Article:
The original publishing date of this outdoor training article was back on June 9, 2016.
This article is one that I thought you might need to read especially if you’re interested in changing your training environment by doing some outdoor training. If you’ve been considering such a change in your program then you will want to take the time to read this article to understand what you might be dealing with involving the change.
Perception may be the “reality” to you…and if you fail to pause and look beneath the surface to seek out what is really going on then your perception will be your reality whether for good, or for bad. If you believe the only way to get in a full day’s work in your training is by having access to a fully stocked weight room then I’m here to tell you that your perception is NOT the reality. If you want to learn about the benefits of outdoor training then keep on reading my young Jedi!
Rugged Outdoor Training
As I touched on in the opening paragraph if your perception is that you must have a weight room in order to achieve results then you are sadly mistaken. Now don’t get me wrong I love weights, barbells, benches, racks, and even air conditioning, but these things aren’t necessary for you to lock down some serious gains with your strength and conditioning work.
If you have to resort to training outdoors, or even working semi-outdoors by transforming your garage, or basement into a strength and conditioning facility then today you’re in the right place. Let’s go over some of the untold benefits of outdoor strength training and conditioning.
A Miserable Environment Is A Quality Environment (Most Of The Time):
Let’s face it, most health clubs you walk into consists of people that are too distracted by the news, or sports stations that are playing on the TV rather than actually doing any training. They are too busy sizing up their “workout attire” while being worried about what kind of music is playing through their headset rather than focusing on what kind of wrestling match they’re going to be getting into with the iron for the day.
The way I see it is that society has become too mentally and physically weak as it is these days…so why should we perpetuate that soft weak lifestyle with a cushy training environment? This is part of the problem.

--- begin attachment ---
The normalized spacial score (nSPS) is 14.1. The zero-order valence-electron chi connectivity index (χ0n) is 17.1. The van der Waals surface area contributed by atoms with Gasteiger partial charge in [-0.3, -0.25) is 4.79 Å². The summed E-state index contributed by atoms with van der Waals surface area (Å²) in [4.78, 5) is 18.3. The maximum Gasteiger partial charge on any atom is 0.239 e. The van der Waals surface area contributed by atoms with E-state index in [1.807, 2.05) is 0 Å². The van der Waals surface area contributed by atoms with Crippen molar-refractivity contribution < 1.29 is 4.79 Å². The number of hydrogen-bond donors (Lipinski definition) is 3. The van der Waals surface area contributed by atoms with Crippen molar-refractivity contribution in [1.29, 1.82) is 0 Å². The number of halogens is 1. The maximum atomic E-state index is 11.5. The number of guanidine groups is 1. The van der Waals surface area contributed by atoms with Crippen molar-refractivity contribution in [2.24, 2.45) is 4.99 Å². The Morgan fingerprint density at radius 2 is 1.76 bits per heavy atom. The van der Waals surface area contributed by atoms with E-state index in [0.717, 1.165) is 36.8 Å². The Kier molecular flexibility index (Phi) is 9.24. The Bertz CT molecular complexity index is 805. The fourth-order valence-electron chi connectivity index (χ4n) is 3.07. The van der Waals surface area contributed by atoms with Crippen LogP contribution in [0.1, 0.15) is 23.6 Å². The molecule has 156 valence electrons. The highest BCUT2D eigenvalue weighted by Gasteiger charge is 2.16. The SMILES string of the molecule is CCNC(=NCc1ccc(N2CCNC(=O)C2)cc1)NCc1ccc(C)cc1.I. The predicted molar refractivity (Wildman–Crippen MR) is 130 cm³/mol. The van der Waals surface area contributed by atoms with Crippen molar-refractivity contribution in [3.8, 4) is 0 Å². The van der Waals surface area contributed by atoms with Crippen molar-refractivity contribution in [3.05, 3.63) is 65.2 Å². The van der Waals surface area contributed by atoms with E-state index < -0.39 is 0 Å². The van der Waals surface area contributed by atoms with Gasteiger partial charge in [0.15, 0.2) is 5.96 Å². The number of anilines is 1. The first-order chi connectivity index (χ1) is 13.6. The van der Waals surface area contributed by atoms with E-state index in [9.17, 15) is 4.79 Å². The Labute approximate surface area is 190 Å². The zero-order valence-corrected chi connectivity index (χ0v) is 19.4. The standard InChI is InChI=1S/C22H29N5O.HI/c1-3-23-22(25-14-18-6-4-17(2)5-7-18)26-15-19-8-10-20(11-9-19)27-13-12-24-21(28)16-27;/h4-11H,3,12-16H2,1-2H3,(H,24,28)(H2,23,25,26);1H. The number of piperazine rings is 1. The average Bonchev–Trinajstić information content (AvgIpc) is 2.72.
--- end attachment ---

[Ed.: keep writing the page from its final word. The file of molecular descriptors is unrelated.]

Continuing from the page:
It’s been my experience with both myself and my students that when things are a bit uncomfortable it forces a sort of concentration and focus on the task at hand in order to ensure that you dig your heels in and do the work. This added focus and desire to be done with the training by working hard to make it through has always served both myself and my students very well in terms of achieving a level of physical prowess that really can’t be acquired in the same way within a cushy environment.
The Advantage Of Space:
If you’re fairly dynamic with your strength and conditioning work then you may have some tricks up your sleeveby applying some drills that require the availability of some space that you may not necessarily get with the luxury of training under a roof. Sometimes you need to apply some power and running combinations that you just can’t do indoors. Case in point.
Triple extension of these joints is achieved here by the medicine ball throw itself and there’s no real limitation as to how hard, how far, or how high I should throw the ball because being outdoors doesn’t place any limiting factors on those areas of the drill.
Secondly, once the throw is executed chasing down the ball to set up for a subsequent throw is a great little element to add to the cardio conditioning component of the drill. The rugged strength benefits can really pay off with this type of strength training scenario.
Outdoor Training: Benefitting From A Change Of Scenery
All too often a training environment may become stagnant simply because you get tired of looking at it! Even for the most disciplined lifter, or iron veteran the repetition of the same training environment over and over again can cause one to become stale with their focus and progression.
I work on changing things up from time to time by trying to first think about a truly different and unique training atmosphere that I can use outdoors. Once I do this I work to formulate a plan in order to leverage what I can around that environment in order to make it effective.
For instance, if I’m sick of training indoors and I’m at a loss on what I can do in order to train my grip because I don’t have medicine balls, dumbbells, barbells, or kettlebells…I may resort to lifting stones, bricks, or even logs for the purpose of strengthening my grip.
Outdoor Training: The Takeaway
The other key to training in an outdoor, or semi-outdoor setting is that you can utilize the space closest to you for your convenience. Your garage, or yard can be easily transformed into a strength and conditioning training ground with little to no expense.
You can leverage the use of car tires, sledgehammers, bricks, rocks, and rope to set up an array of drills that you can perform right at home. This saves time, money, and drastically increases the odds of you being consistent with your training over time.
Are you currently looking to adopt an outdoor training program?
Are you looking to transform your garage, or basement into your own strength and conditioning facility?
Post up and share below.
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